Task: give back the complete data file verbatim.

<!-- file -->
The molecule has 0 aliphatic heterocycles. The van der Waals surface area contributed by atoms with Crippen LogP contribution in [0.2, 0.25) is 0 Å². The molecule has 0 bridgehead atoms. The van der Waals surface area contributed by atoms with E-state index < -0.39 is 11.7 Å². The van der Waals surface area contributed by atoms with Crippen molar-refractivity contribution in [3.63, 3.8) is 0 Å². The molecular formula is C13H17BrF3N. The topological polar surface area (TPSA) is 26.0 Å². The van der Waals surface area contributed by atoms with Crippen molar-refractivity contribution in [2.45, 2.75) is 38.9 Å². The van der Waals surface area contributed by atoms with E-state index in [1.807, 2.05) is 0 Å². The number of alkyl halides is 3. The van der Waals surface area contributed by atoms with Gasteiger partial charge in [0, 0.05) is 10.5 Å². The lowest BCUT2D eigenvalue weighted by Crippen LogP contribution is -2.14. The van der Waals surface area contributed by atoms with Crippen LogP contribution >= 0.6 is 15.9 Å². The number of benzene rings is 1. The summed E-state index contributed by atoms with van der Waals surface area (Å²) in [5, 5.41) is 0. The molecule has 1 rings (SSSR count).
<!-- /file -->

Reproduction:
The molecule has 0 aliphatic heterocycles. The van der Waals surface area contributed by atoms with Crippen LogP contribution in [0.2, 0.25) is 0 Å². The molecule has 0 bridgehead atoms. The van der Waals surface area contributed by atoms with E-state index < -0.39 is 11.7 Å². The van der Waals surface area contributed by atoms with Crippen molar-refractivity contribution in [3.63, 3.8) is 0 Å². The molecular formula is C13H17BrF3N. The topological polar surface area (TPSA) is 26.0 Å². The van der Waals surface area contributed by atoms with Crippen molar-refractivity contribution in [2.45, 2.75) is 38.9 Å². The van der Waals surface area contributed by atoms with E-state index in [1.807, 2.05) is 0 Å². The number of alkyl halides is 3. The van der Waals surface area contributed by atoms with Gasteiger partial charge in [0, 0.05) is 10.5 Å². The lowest BCUT2D eigenvalue weighted by Crippen LogP contribution is -2.14. The van der Waals surface area contributed by atoms with Crippen LogP contribution >= 0.6 is 15.9 Å². The number of benzene rings is 1. The summed E-state index contributed by atoms with van der Waals surface area (Å²) in [5, 5.41) is 0. The molecule has 1 rings (SSSR count).